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Topic: FT232L vs Tiny2313 minimal Cost USB interface (Read 3 times) previous topic - next topic


Yes i did research all this before coming to this point. I also have Mega8 in the plans as it will just Cost about 20 cents more vs Tiny2313.I also have a Mega8 HID implementation with me. USB->Serial . The Serial > USB cables cost a little  more than FT232L even when bought in quantities of 100's.

Also the thing is SMD increases PCB costs and The FT233L is itself expensive. Other wise its a very good solution. Also im planning to buy some Dip soldering machine to further lower costs , DIP soldering does not support SMD.

Our target is to Build a Affordable Robotics Platform for under USD 20 which would include everything. And the Serial Boards are to be made in around USD 4 - 6 and USB ones around USD 7 - 9. These costs include minimal profit.

We are trying to keep costs minimal, As in India for my target audience USD 20 is a big amount.

So for the USB board im searching for decent yet cheap alternatives for USB->Serial.


Here is a full usb implementation for avr's include atiny2313 with Linux, Mac OS X and Windows support
I have never used it, but seems nice.

I can understand the smd aspect, but an ftdi chip isnt that expensive?, with a atiny you need also other parts to make it work, zeners, diodes etc.
you can get a ft232rl for $2.50 (100)


Jun 13, 2009, 04:31 am Last Edit: Jun 13, 2009, 04:34 am by technik3k Reason: 1
Vikas, it would be interesting to see your existing board and/or cost of the parts that is available in India.

Also, what is your power consumption objectives? Do you plan to run it from USB or wall power all the time or you need to support battery operation as well?

In case if you don't care about power, then the cheapest option would be to implement USB COM port in the bootloader of the main chip itself. If it has 16k of flash or more it is technically feaseable, but will cost you a lot of Arduino compatibility as you would have to maintain your own bootloader and it would have to keep tight control of timing and interrupts. So that is, probably, not worth it. (I guess an Atmel microcontroller with built-in USB would be too expensive).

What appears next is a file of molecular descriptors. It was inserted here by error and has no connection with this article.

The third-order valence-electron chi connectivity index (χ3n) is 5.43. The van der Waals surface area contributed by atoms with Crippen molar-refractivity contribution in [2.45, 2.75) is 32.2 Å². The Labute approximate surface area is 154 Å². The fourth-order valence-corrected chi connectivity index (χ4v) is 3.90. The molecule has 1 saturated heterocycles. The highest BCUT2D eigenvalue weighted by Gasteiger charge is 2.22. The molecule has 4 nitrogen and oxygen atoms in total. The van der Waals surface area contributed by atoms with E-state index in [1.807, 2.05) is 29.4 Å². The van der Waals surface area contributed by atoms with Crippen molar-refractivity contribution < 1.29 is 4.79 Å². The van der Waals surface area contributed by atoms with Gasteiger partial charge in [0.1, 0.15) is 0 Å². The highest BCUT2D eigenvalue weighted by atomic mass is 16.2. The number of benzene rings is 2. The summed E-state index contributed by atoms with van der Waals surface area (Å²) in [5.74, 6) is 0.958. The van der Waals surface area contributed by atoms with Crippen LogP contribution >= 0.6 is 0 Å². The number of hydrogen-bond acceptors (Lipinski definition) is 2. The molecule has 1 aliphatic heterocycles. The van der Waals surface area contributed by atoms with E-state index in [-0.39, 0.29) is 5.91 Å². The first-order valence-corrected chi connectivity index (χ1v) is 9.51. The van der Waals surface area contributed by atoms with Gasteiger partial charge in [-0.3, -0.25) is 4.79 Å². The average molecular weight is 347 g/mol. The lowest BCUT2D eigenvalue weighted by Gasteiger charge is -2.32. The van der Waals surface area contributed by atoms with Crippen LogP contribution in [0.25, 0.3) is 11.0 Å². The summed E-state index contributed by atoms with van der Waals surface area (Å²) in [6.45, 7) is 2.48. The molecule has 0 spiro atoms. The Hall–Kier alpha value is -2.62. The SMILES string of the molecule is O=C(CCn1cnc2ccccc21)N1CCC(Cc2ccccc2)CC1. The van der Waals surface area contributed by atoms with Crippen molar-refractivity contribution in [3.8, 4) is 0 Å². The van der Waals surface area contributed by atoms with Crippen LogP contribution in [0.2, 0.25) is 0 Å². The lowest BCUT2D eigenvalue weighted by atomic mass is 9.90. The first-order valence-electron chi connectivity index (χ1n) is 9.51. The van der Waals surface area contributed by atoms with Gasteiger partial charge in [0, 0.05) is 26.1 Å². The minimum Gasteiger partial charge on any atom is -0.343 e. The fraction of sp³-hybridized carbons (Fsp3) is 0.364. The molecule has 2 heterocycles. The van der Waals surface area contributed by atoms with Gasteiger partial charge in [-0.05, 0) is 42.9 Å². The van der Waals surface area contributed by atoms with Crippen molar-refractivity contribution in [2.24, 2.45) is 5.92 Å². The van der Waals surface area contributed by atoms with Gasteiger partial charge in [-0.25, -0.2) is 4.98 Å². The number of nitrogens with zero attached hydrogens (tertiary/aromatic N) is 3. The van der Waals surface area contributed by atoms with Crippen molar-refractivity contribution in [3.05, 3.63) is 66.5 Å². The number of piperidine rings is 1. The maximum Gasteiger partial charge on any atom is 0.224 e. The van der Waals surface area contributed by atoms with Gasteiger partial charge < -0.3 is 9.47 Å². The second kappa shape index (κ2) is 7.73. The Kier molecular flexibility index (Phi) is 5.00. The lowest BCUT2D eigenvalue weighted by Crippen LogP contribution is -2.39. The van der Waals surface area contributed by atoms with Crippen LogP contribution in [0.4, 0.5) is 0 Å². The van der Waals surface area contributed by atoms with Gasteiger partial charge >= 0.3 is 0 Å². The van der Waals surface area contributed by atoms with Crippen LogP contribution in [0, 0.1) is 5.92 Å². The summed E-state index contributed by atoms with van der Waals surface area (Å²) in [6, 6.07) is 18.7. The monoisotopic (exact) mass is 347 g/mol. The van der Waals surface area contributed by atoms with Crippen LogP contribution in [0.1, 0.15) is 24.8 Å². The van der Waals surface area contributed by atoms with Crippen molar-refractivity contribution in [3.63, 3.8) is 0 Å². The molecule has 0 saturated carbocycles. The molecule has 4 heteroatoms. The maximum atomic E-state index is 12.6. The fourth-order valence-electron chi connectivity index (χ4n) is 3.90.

Another consideration is that FT232 can do both  USB-to-TTL and be used as ISP programmer via bitbanging on its GPIOs.

To have similar functionality you will need to have two 2313s as it has barely enough space for either of those functions.

If you step up to a larger chip with 4k of flash you can implement both and select them externally by a jumper on one of its pins.

ATmega48 will cost slightly more than 2313 but will be easier to program.

ATtiny44A is cheaper than 2313 (1.22 vs 1.31 for 100 on Digikey) but it has only half-duplex UART on board.

If you are not afraid to do tricky AVR assembly programming, presumably, you could get 20MHz ATtiny44A and implement SoftSerial along side with USB CDC and, maybe, still have few bytes left for some other functionality.

If you are planning to put both chips on the same board then ATtiny44A could drive the crystal and feed the clock to ATmega chip and you could even free up XTAL2 pin to be and extra digital I/O pin.


The idea is to keep costs to minimum , while giving a decent USB to Serial connector. The The system will be powered from batteries as its for a robot and USB->Serial is just for loading code into the board.

For now Im planning a Mega8 based Serial to USB after local checkup 2313 vs  Mega8 Difference is just 10 cents , so i think its better to go with it. And i also have a implementation which i had bought from someone which works fine -